The buildings and design sectors are again represented in the newest slate of members of the Order of Canada. Governor General Julie Payette released the list of 120 honourees in late December, including: developer, Mitchell Cohen; urban planner and theorist, Ken Greenberg; and architectural glass artist, Sarah Hall.
“The Order honours people whose service shapes our society, whose innovations ignite our imaginations, and whose compassion unites our communities,” the announcement affirms.
Cohen, president of the Toronto-based development firm, The Daniels Corporation, is cited “for his contribution to urban development and commitment to community building.” During his 35-year tenure with the full-service firm, which designs, builds and manages residential and commercial projects, he has been an advocate for affordable ownership housing, a proponent of development that integrates with the existing community while supporting economic growth, and a supporter of local enterprise, non-profit organizations and charities.
Among its noted cultural projects, Daniels developed the TIFF Bell Lightbox, accommodating the headquarters of the Toronto International Film Festival, and Daniels Spectrum, a 60,000-square-foot arts and community venue in Toronto’s Regent Park neighbourhood. Earlier in 2019, the company received the Ernest Assaly Award from the provincial new homeowners’ warranty agency, Tarion. In 2018, it won BILD (Building Industry and Land Development Association) GTA’s Stephen Dupuis Humanitarian Award, which recognizes philanthropy and community involvement.
Greenberg, principal of Greenberg Consultants, is cited “for leading large-scale projects in various cities across Canada and as an urban designer, teacher, writer and environmental advocate.” In a career spanning more than 40 years, he has served as the City of Toronto’s Director of Urban Design and Architecture and was a founding partner of the renowned planning consultancy, Berridge, Lewinberg, Greenberg Ltd, later renamed Urban Strategies.
His expertise and accomplishments in the revitalization of downtowns, waterfronts and neighbourhoods, and planning new communities and campuses, are anchored in a strategic, consensus-building approach to growth and urban design. An advocate of sustainability, affordability and walkability, he is the co-founder and vice chair of Ryerson University’s City Building Institute and author of two recent books: Walking Home, the Life and Lessons of a City Builder; and Toronto Reborn, Design Successes and Challenges.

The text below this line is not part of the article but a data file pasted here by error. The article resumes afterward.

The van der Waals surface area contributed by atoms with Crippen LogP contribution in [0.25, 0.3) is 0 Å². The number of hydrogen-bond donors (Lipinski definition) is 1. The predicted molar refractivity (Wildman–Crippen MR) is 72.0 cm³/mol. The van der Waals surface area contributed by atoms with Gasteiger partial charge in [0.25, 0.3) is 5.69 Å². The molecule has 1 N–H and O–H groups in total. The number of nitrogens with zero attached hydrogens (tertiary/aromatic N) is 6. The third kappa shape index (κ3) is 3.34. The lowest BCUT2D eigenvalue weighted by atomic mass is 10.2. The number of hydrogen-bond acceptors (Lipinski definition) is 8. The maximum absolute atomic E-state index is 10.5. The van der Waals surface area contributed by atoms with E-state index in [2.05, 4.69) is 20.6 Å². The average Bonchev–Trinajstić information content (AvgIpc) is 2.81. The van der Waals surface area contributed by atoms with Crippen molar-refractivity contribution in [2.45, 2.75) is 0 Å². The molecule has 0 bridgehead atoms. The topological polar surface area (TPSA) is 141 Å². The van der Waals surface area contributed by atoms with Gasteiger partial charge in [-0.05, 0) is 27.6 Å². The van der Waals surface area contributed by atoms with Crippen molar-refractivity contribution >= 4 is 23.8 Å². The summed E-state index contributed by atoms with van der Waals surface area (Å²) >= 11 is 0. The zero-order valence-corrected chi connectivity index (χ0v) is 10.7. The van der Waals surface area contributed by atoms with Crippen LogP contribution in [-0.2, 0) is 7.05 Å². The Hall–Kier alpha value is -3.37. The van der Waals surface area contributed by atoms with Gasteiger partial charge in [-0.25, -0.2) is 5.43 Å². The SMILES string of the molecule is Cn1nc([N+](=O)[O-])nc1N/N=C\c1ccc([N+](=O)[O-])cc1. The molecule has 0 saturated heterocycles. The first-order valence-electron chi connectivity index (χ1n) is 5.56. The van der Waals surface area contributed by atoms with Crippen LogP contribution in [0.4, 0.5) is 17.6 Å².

Hall, principal of Sarah Hall Studio, is cited “for her contributions as an architectural glass artist and her innovations in glass production.” Based in Ontario’s Prince Edward County, she has designed large-scale art glass and solar projects for a worldwide list of clients including embassies, cathedrals, schools, colleges and universities.
She has been an innovator of building integrated photovoltaic (BIPV) solar art glass — striking examples of which can be found in Cathedral of the Holy Family in Saskatoon, the wind tower at the Regent College library in Vancouver and the Harbourfront Centre Theatre in Toronto — and bird-friendly glass. Her work will be featured as part of the Public Art in Glass exhibition, January 11 to March 22, at the Canadian Clay and Glass Gallery in Waterloo, Ontario.
The newly named Order of Canada appointees will be invested at a ceremony at Rideau Hall later this year, where they will receive the distinctive six-point insignia bearing the inscription, Desiderantes Meliorem Patriam. The Order’s motto translates to: They desire a better country.